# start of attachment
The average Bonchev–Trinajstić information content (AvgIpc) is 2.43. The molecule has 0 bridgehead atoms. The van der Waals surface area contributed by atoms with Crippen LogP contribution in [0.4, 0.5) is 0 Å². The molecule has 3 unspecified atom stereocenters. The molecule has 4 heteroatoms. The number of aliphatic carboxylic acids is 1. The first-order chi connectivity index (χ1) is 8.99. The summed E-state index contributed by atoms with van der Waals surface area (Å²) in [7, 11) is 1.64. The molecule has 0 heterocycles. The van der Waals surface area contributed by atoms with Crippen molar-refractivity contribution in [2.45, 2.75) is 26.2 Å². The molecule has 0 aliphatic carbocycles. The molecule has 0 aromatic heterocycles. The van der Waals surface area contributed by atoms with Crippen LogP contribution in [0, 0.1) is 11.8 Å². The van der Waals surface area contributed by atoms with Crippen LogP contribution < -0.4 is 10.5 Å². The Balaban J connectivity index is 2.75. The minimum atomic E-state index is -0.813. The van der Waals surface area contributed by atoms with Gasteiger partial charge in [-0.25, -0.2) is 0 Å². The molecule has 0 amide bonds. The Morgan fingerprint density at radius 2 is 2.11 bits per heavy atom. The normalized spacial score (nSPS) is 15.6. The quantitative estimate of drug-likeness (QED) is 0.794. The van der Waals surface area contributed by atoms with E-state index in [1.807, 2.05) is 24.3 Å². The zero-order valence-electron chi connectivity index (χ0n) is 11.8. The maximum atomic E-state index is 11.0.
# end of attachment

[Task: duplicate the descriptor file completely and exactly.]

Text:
The average Bonchev–Trinajstić information content (AvgIpc) is 2.43. The molecule has 0 bridgehead atoms. The van der Waals surface area contributed by atoms with Crippen LogP contribution in [0.4, 0.5) is 0 Å². The molecule has 3 unspecified atom stereocenters. The molecule has 4 heteroatoms. The number of aliphatic carboxylic acids is 1. The first-order chi connectivity index (χ1) is 8.99. The summed E-state index contributed by atoms with van der Waals surface area (Å²) in [7, 11) is 1.64. The molecule has 0 heterocycles. The van der Waals surface area contributed by atoms with Crippen molar-refractivity contribution in [2.45, 2.75) is 26.2 Å². The molecule has 0 aliphatic carbocycles. The molecule has 0 aromatic heterocycles. The van der Waals surface area contributed by atoms with Crippen LogP contribution in [0, 0.1) is 11.8 Å². The van der Waals surface area contributed by atoms with Crippen LogP contribution < -0.4 is 10.5 Å². The Balaban J connectivity index is 2.75. The minimum atomic E-state index is -0.813. The van der Waals surface area contributed by atoms with Gasteiger partial charge in [-0.25, -0.2) is 0 Å². The molecule has 0 amide bonds. The Morgan fingerprint density at radius 2 is 2.11 bits per heavy atom. The normalized spacial score (nSPS) is 15.6. The quantitative estimate of drug-likeness (QED) is 0.794. The van der Waals surface area contributed by atoms with E-state index in [1.807, 2.05) is 24.3 Å². The zero-order valence-electron chi connectivity index (χ0n) is 11.8. The maximum atomic E-state index is 11.0.